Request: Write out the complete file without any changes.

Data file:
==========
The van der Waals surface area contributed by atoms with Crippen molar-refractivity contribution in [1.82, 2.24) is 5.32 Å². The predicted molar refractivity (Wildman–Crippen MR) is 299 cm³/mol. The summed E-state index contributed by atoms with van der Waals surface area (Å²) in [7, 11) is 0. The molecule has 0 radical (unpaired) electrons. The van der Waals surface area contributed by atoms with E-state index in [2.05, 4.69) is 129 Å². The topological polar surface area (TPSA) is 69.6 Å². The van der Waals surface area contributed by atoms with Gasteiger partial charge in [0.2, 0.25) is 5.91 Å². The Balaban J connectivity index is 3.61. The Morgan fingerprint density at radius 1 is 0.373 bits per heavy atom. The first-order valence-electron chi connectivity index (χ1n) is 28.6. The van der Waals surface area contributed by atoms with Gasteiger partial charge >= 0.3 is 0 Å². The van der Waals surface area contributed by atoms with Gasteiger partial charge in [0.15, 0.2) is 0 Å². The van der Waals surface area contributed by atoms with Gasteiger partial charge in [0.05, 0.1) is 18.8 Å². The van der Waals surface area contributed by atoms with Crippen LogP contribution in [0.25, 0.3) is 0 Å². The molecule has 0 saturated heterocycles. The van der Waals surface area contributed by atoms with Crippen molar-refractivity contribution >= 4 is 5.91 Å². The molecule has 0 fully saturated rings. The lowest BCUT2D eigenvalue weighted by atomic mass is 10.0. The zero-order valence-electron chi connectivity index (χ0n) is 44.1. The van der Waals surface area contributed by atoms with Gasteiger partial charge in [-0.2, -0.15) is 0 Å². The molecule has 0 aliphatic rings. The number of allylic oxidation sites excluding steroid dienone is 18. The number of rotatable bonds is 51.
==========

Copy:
The van der Waals surface area contributed by atoms with Crippen molar-refractivity contribution in [1.82, 2.24) is 5.32 Å². The predicted molar refractivity (Wildman–Crippen MR) is 299 cm³/mol. The summed E-state index contributed by atoms with van der Waals surface area (Å²) in [7, 11) is 0. The molecule has 0 radical (unpaired) electrons. The van der Waals surface area contributed by atoms with E-state index in [2.05, 4.69) is 129 Å². The topological polar surface area (TPSA) is 69.6 Å². The van der Waals surface area contributed by atoms with Gasteiger partial charge in [0.2, 0.25) is 5.91 Å². The Balaban J connectivity index is 3.61. The Morgan fingerprint density at radius 1 is 0.373 bits per heavy atom. The first-order valence-electron chi connectivity index (χ1n) is 28.6. The van der Waals surface area contributed by atoms with Gasteiger partial charge >= 0.3 is 0 Å². The van der Waals surface area contributed by atoms with Gasteiger partial charge in [0.15, 0.2) is 0 Å². The van der Waals surface area contributed by atoms with Gasteiger partial charge in [0.05, 0.1) is 18.8 Å². The van der Waals surface area contributed by atoms with Crippen LogP contribution in [0.25, 0.3) is 0 Å². The molecule has 0 saturated heterocycles. The van der Waals surface area contributed by atoms with Crippen molar-refractivity contribution >= 4 is 5.91 Å². The molecule has 0 fully saturated rings. The lowest BCUT2D eigenvalue weighted by atomic mass is 10.0. The zero-order valence-electron chi connectivity index (χ0n) is 44.1. The van der Waals surface area contributed by atoms with Gasteiger partial charge in [-0.2, -0.15) is 0 Å². The molecule has 0 aliphatic rings. The number of allylic oxidation sites excluding steroid dienone is 18. The number of rotatable bonds is 51.